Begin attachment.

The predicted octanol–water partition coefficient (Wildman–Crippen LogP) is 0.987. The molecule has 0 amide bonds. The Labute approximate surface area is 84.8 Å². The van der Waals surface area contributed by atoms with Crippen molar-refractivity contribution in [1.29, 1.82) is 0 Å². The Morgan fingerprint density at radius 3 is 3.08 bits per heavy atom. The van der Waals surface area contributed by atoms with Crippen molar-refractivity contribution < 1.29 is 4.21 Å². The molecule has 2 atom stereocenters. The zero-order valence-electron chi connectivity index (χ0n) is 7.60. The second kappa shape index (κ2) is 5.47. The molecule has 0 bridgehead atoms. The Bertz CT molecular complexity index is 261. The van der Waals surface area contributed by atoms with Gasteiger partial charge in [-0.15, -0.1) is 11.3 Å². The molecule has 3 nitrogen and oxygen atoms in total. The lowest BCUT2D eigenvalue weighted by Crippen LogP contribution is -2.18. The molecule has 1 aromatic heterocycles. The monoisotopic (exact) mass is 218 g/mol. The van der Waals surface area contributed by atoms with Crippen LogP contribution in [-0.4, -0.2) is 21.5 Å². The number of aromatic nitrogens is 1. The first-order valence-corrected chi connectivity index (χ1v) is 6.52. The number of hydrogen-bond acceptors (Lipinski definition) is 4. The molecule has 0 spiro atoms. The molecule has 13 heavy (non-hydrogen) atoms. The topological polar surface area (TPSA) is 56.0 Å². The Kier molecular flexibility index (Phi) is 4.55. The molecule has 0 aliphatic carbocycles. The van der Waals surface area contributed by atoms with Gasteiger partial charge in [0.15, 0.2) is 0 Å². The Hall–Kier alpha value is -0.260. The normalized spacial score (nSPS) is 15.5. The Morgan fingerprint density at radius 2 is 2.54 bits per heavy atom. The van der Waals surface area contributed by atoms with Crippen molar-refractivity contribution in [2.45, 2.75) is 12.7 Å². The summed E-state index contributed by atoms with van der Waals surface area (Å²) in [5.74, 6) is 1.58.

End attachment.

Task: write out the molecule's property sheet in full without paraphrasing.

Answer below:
The predicted octanol–water partition coefficient (Wildman–Crippen LogP) is 0.987. The molecule has 0 amide bonds. The Labute approximate surface area is 84.8 Å². The van der Waals surface area contributed by atoms with Crippen molar-refractivity contribution in [1.29, 1.82) is 0 Å². The Morgan fingerprint density at radius 3 is 3.08 bits per heavy atom. The van der Waals surface area contributed by atoms with Crippen molar-refractivity contribution < 1.29 is 4.21 Å². The molecule has 2 atom stereocenters. The zero-order valence-electron chi connectivity index (χ0n) is 7.60. The second kappa shape index (κ2) is 5.47. The molecule has 0 bridgehead atoms. The Bertz CT molecular complexity index is 261. The van der Waals surface area contributed by atoms with Gasteiger partial charge in [-0.15, -0.1) is 11.3 Å². The molecule has 3 nitrogen and oxygen atoms in total. The lowest BCUT2D eigenvalue weighted by Crippen LogP contribution is -2.18. The molecule has 1 aromatic heterocycles. The monoisotopic (exact) mass is 218 g/mol. The van der Waals surface area contributed by atoms with Crippen LogP contribution in [-0.4, -0.2) is 21.5 Å². The number of aromatic nitrogens is 1. The first-order valence-corrected chi connectivity index (χ1v) is 6.52. The number of hydrogen-bond acceptors (Lipinski definition) is 4. The molecule has 0 spiro atoms. The molecule has 13 heavy (non-hydrogen) atoms. The topological polar surface area (TPSA) is 56.0 Å². The Kier molecular flexibility index (Phi) is 4.55. The molecule has 0 aliphatic carbocycles. The van der Waals surface area contributed by atoms with Gasteiger partial charge in [0.15, 0.2) is 0 Å². The Hall–Kier alpha value is -0.260. The normalized spacial score (nSPS) is 15.5. The Morgan fingerprint density at radius 2 is 2.54 bits per heavy atom. The van der Waals surface area contributed by atoms with Crippen molar-refractivity contribution in [2.45, 2.75) is 12.7 Å². The summed E-state index contributed by atoms with van der Waals surface area (Å²) in [5.74, 6) is 1.58.